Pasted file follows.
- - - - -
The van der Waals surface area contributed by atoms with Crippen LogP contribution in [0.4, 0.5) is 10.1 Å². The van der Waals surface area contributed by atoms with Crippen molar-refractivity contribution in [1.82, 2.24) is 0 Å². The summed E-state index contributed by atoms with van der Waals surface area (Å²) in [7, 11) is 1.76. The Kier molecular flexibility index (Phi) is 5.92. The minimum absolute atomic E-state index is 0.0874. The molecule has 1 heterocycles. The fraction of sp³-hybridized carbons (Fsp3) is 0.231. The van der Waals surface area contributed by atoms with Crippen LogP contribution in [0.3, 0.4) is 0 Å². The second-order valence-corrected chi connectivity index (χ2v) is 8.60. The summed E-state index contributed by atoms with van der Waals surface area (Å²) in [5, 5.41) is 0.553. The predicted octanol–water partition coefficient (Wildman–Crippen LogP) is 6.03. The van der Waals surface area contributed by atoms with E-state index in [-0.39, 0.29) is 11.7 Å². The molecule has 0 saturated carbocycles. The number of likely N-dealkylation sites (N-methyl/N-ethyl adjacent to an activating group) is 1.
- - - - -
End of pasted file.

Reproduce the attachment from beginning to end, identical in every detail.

The van der Waals surface area contributed by atoms with Crippen LogP contribution in [0.4, 0.5) is 10.1 Å². The van der Waals surface area contributed by atoms with Crippen molar-refractivity contribution in [1.82, 2.24) is 0 Å². The summed E-state index contributed by atoms with van der Waals surface area (Å²) in [7, 11) is 1.76. The Kier molecular flexibility index (Phi) is 5.92. The minimum absolute atomic E-state index is 0.0874. The molecule has 1 heterocycles. The fraction of sp³-hybridized carbons (Fsp3) is 0.231. The van der Waals surface area contributed by atoms with Crippen LogP contribution in [0.3, 0.4) is 0 Å². The second-order valence-corrected chi connectivity index (χ2v) is 8.60. The summed E-state index contributed by atoms with van der Waals surface area (Å²) in [5, 5.41) is 0.553. The predicted octanol–water partition coefficient (Wildman–Crippen LogP) is 6.03. The van der Waals surface area contributed by atoms with E-state index in [-0.39, 0.29) is 11.7 Å². The molecule has 0 saturated carbocycles. The number of likely N-dealkylation sites (N-methyl/N-ethyl adjacent to an activating group) is 1.